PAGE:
About Me

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Nancy Simpson's LIVING ABOVE THE FROST LINE, New and Selected Poems was published by Carolina Wren Press (N.C. Laureate Series, 2010.) She is the author of ACROSS WATER and NIGHT STUDENT, State Street Press, still available on WWW at Alibris and Books Again. Her poems have been published in Southern Poetry Review, Prairie Schooner, The Georgia Review and other literary magazines. "Carolina Bluebirds" was published in THE POETS GUIDE TO THE BIRDS, Anhinga Press). "Grass" was reprinted in the 50th Anniversary Issue of Southern Poetry Review: DON'T LEAVE HUNGRY ( U.of Arkansas Press.) Seven poems were reprinted in the textbook, SOUTHERN APPALACHIAN POETRY,(McFarland.) Two poems were published in SOLO CAFE, Two more poems were published in SOLO NOVO."In the Nantahala Gorge" was published in Pisgah Review. "Studying Winter" was reprinted in Pirene's Fountain Anthology and "The Collection" in Collecting Life Anthology. Most recently, Southern Poetry Review Edited by James Smith, published "Our Great Depression," and The Southern Poetry Anthology Vol. VII: NORTH CAROLINA,Edited by William Wright, reprinted "Leaving in the Dead of Winter."

Tuesday, October 28, 2008


Sometimes you get what your asked for,
to be left alone.  All day
not once the sound of a motor,
one sailboat only with a yellow flag waving.

From this shore I see where sky begins,
blue between oaks on top of the ridge.
Across Chatuge, the lake made by man,
a whole mountain rises out of the water.

I have no boat and no way to cross over
this flooded valley except to walk.
Where the road was, my feet can touch asphalt
if I let myself sink.
                          Here the house stood.

There is the roof of the barn, buried forty years.
Yes, I am sinking in doubt.
Rubble from lives in one lifetime passes before me.
This is the end, the new start,

rock I remember, and clay soft beneath my feet.
An old logging road leads me up the mountain
where trees stand apart,
where sky begins.

Previously published in The Georgia Review

Included in the poetry collection Night Student

Recently reprinted in Southern Appalachian Poetry
a textbook edited by Marita Garin, McFarland Press


Lynn said...

Mom ... I LOVE this! I can see it all so clearly in my mind and if I close my eyes I can smell a hundred years of rotting leaves beneath my feet and then I'm home! -Lynn

Nancy Simpson said...

Lynn, Dear One,

"Ancient mountain,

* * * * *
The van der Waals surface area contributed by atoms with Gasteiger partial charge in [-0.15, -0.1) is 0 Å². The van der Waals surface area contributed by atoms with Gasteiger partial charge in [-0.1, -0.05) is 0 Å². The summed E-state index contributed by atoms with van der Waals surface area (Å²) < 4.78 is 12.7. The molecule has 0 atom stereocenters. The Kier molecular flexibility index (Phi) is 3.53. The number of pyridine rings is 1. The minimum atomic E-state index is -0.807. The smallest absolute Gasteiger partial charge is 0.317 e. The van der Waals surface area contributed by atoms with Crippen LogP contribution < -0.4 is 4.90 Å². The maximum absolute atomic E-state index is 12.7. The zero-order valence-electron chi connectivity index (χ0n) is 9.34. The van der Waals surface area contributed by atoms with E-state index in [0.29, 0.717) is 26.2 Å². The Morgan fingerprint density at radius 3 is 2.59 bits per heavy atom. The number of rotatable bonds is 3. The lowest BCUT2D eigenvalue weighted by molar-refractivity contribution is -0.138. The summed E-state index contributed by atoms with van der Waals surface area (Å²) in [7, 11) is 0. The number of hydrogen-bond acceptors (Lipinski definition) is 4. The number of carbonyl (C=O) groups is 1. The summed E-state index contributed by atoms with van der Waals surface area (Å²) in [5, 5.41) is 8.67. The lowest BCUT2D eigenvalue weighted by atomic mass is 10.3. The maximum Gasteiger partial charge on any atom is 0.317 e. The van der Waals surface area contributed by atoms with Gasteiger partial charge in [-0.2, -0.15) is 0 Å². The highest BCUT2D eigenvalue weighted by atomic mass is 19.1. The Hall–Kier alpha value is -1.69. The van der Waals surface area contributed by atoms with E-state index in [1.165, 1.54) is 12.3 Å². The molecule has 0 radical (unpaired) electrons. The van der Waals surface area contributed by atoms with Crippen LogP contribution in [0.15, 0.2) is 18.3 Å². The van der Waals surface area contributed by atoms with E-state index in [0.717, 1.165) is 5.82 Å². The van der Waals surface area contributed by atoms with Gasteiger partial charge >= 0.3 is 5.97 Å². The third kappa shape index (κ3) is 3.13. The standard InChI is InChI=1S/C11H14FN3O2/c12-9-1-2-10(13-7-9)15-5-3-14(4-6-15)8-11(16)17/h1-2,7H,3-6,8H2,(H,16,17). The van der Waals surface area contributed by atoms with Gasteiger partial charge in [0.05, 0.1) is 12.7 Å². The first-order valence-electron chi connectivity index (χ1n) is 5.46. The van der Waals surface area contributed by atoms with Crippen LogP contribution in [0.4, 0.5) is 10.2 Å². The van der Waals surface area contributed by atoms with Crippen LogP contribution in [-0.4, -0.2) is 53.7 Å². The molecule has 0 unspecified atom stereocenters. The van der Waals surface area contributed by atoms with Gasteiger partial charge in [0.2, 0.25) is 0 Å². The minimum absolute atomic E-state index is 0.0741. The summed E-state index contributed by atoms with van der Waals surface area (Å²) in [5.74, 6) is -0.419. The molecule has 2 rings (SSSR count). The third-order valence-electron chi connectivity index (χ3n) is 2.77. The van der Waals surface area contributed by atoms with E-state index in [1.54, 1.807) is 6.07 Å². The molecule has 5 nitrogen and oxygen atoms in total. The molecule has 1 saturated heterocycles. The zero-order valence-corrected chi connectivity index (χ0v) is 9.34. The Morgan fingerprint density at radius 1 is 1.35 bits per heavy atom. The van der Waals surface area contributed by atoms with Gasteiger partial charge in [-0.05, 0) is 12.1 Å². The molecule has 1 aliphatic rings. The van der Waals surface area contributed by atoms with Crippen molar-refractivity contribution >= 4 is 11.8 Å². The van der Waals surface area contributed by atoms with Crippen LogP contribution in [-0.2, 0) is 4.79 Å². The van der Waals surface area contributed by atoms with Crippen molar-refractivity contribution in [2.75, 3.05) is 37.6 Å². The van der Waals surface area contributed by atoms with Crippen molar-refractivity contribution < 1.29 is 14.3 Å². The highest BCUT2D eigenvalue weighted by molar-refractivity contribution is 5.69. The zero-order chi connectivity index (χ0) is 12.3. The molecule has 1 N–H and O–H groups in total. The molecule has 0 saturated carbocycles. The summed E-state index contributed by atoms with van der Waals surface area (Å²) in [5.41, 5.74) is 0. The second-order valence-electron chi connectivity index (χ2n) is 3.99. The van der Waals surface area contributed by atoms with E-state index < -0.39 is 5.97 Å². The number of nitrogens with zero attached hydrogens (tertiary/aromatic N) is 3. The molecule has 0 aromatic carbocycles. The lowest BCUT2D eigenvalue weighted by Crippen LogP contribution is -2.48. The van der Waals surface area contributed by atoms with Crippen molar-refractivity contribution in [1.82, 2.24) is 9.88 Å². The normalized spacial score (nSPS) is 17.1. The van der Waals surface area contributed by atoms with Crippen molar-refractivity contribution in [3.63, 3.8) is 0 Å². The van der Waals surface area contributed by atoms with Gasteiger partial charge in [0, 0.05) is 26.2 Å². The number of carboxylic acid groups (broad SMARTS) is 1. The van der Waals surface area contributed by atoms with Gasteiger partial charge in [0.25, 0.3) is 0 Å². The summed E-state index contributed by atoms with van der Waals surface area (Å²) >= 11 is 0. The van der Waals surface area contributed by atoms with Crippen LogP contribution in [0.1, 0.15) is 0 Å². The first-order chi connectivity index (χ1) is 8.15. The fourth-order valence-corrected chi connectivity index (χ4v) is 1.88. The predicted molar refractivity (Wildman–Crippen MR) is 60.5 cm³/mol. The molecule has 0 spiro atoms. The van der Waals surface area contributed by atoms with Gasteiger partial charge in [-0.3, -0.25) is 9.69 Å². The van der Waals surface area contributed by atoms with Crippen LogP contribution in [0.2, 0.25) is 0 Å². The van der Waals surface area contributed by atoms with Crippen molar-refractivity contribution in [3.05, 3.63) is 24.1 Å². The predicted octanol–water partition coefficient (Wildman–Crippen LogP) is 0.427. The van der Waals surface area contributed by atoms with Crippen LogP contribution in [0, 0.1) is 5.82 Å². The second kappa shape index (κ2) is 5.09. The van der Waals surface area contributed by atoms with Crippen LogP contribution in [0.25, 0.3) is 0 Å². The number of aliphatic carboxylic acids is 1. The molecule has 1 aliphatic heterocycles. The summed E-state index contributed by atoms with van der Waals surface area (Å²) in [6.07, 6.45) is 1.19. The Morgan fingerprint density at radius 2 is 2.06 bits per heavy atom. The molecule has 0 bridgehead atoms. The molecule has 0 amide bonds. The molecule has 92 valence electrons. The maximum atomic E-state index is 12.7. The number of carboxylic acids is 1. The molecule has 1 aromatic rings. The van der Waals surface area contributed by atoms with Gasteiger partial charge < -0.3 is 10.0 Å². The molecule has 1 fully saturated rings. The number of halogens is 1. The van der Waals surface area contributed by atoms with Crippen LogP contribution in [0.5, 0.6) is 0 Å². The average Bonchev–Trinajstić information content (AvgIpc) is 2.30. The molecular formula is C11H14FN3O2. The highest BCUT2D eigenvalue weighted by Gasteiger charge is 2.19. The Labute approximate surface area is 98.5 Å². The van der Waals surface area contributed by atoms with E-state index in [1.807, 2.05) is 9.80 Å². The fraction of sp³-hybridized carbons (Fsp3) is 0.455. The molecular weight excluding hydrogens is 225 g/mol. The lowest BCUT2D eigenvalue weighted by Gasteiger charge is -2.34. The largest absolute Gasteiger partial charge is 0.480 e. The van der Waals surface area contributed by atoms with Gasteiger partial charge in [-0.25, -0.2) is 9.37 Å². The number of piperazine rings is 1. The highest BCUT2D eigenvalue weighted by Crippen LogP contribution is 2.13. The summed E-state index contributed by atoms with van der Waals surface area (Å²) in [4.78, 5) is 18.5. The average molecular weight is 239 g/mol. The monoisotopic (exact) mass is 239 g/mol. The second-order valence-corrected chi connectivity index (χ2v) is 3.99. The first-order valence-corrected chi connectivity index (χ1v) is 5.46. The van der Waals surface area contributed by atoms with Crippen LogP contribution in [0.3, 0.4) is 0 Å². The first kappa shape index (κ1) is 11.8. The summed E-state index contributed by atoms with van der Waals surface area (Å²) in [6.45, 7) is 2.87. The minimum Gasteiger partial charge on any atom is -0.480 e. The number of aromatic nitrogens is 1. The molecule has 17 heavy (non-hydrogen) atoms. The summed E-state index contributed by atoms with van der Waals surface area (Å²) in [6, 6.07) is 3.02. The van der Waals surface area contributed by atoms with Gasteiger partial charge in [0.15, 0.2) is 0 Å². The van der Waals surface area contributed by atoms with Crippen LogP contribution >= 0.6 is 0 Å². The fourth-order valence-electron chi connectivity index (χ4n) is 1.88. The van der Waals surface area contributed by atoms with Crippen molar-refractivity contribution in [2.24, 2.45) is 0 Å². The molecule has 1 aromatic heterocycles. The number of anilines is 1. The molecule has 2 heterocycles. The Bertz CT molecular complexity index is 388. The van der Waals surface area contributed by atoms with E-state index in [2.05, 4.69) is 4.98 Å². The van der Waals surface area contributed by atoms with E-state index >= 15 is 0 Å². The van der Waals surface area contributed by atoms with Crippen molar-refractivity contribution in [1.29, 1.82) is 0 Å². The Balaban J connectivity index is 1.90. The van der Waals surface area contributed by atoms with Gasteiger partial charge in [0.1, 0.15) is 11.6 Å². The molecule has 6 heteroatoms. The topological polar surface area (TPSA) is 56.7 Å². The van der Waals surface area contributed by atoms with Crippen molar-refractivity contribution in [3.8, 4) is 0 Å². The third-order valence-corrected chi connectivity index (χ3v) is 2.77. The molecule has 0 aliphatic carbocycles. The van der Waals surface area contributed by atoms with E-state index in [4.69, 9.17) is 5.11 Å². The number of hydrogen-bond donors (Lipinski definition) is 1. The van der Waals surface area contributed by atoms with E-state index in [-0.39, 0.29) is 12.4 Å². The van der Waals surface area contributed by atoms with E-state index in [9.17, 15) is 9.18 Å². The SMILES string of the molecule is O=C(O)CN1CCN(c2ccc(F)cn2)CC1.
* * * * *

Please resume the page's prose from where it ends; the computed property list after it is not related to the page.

Ancient mountain,
You who have waited so long,
You who have waited so long,
For your daughter to come home,
Your daughter has come home."

an ancient native chant

Glenda C. Beall said...

Beautiful poetry and photos, Nancy.
Glenda Beall

Tipper said...

Loved this poem!! Makes me think of all that is buried beneath the TVA Lakes.

Congrats on your new blog!! I will add you to my list on the Blind Pig!

Nancy Simpson said...

Thanks to Glenda and Tipper.
Look what you've gotten me into.

Nancy Simpson

Nancy Simpson said...

This evening, I received two encouraging comments from fellow poets living in and writing in the southern Appalachian Mountains. Both said they were unable to post a comment. I appreciate their comments.

Mary said:

Nancy, this is very good. I read your blog and I like it! Unfortunately, it was 'one of those days' at work, I am a zombie right now, so I did not figure out how to post anything on the blog itself. Your pictures are beautiful. Your message is valuable, hits at the heart of me. In short, YOU GO GIRL!!!!!!


and Carole Richard Thompson wrote :

Dear Nancy: When I got your email, I clicked on your blogspot highlighted in blue at the bottom. I enjoyed your poem so much, and the comments from others. I attempted to leave a comment, and went through the word identity thing and put in my name and my password, as usual. It refused my password, and no matter how many times I put it in, it kept refusing it, so, I'm giving up for now. What I wanted to say in my comment was:
"When Man changes the landscape, God sends poets like you to paint words of remembrance. Bless you."

Sorry I couldn't get it on your blog, but give me E for effort! Love, Carole

Sam Hoffer said...

Nancy, this is a beautiful and haunting poem. Makes me wish I was a poet. Maybe one day, if I ever finish my book, I'll take one of your classes. However, I know I could not write something as well as this.